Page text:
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MNI China Press Digest July 27:Investment, Fiscal, Housing

MNI (Singapore)

MNI picks keys stories from today's China press

True

The following lists highlights from Chinese press reports on Wednesday:

  • China’s infrastructure investment may grow over 10% y/y in Q3, supported by the expected use of over CNY2 trillion local government special bonds, CNY800 billion credit line of policy banks and CNY300 billion financial bonds by policy banks, the Securities Times reported citing analysts. The issuance of a planned CNY3.65 trillion special bonds this year has basically been completed, much earlier than in previous years, which help to offset the decline in land sales revenue for local governments, the newspaper said citing analysts. As of June, local governments have issued CNY3.41 trillion of special bonds, with the issuance in June peaking at CNY1.37 trillion, the newspaper said citing data by the Ministry of Finance.
  • China should increase fiscal policy intensity to maintain recovery momentum in the second half of the year, including issuing special treasury bonds or front-loading next year’s quota of local government special bonds, Yicai.com reported citing analysts. If without additional fiscal policy to help fill local governments’ funding gap caused by lower land sales revenues and increased spending on pandemic controls, infrastructure investment and economic growth may decelerate in Q4, Yicai said citing Luo Zhiheng, chief economist of Yuekai Securities. Zhu Baoliang, chief economist of the State Information Center believes it requires additional quotas of special bonds from 2023 and CNY1 trillion special treasury bonds to fill the gap in H2, said Yicai.
  • China’s real estate market may see a soft landing in H2 as it accelerates recovery, according to a commentary on 21st Century Business Herald written by Pang Ming, chief economist at JLL Greater China. Major indicators, such as land acquisition, new project starts and construction are expected to bottom out around end-Q3 with further policy support, Pang said. Housing hotspots, even first- and second-tier cities are expected to further relax purchase and loan restrictions, as well as lower transaction taxes and fees, while developers will receive necessary credit support, said Pang.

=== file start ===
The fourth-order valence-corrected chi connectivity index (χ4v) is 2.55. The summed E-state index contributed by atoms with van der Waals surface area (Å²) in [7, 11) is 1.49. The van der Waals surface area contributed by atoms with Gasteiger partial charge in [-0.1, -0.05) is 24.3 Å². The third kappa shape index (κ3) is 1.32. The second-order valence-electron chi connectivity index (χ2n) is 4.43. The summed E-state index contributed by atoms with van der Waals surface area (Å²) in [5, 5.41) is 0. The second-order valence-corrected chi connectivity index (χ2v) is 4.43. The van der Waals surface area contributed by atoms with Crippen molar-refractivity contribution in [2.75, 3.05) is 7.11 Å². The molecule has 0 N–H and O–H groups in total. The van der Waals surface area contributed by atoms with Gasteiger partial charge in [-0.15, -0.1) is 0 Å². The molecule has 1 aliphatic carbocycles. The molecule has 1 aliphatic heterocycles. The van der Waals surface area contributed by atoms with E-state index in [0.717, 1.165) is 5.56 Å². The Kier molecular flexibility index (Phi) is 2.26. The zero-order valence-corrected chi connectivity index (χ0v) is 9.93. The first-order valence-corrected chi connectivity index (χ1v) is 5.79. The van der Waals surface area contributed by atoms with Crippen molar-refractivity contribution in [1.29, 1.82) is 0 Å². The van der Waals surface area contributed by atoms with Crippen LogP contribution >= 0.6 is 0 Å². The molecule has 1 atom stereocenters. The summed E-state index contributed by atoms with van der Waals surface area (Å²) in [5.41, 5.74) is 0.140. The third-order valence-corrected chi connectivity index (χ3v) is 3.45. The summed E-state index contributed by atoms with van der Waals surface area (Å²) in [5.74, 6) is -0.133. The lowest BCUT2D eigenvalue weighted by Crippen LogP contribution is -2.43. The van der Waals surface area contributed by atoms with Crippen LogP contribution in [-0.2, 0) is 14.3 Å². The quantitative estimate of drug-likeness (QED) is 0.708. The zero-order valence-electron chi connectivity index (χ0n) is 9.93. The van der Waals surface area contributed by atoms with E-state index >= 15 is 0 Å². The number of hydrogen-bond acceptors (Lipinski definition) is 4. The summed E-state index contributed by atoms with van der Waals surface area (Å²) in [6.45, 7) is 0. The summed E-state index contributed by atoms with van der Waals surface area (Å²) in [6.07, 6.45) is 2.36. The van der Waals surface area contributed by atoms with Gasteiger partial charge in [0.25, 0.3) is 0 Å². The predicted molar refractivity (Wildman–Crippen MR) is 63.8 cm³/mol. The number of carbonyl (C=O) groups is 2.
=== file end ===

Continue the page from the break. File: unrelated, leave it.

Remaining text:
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The following lists highlights from Chinese press reports on Wednesday:

  • China’s infrastructure investment may grow over 10% y/y in Q3, supported by the expected use of over CNY2 trillion local government special bonds, CNY800 billion credit line of policy banks and CNY300 billion financial bonds by policy banks, the Securities Times reported citing analysts. The issuance of a planned CNY3.65 trillion special bonds this year has basically been completed, much earlier than in previous years, which help to offset the decline in land sales revenue for local governments, the newspaper said citing analysts. As of June, local governments have issued CNY3.41 trillion of special bonds, with the issuance in June peaking at CNY1.37 trillion, the newspaper said citing data by the Ministry of Finance.
  • China should increase fiscal policy intensity to maintain recovery momentum in the second half of the year, including issuing special treasury bonds or front-loading next year’s quota of local government special bonds, Yicai.com reported citing analysts. If without additional fiscal policy to help fill local governments’ funding gap caused by lower land sales revenues and increased spending on pandemic controls, infrastructure investment and economic growth may decelerate in Q4, Yicai said citing Luo Zhiheng, chief economist of Yuekai Securities. Zhu Baoliang, chief economist of the State Information Center believes it requires additional quotas of special bonds from 2023 and CNY1 trillion special treasury bonds to fill the gap in H2, said Yicai.
  • China’s real estate market may see a soft landing in H2 as it accelerates recovery, according to a commentary on 21st Century Business Herald written by Pang Ming, chief economist at JLL Greater China. Major indicators, such as land acquisition, new project starts and construction are expected to bottom out around end-Q3 with further policy support, Pang said. Housing hotspots, even first- and second-tier cities are expected to further relax purchase and loan restrictions, as well as lower transaction taxes and fees, while developers will receive necessary credit support, said Pang.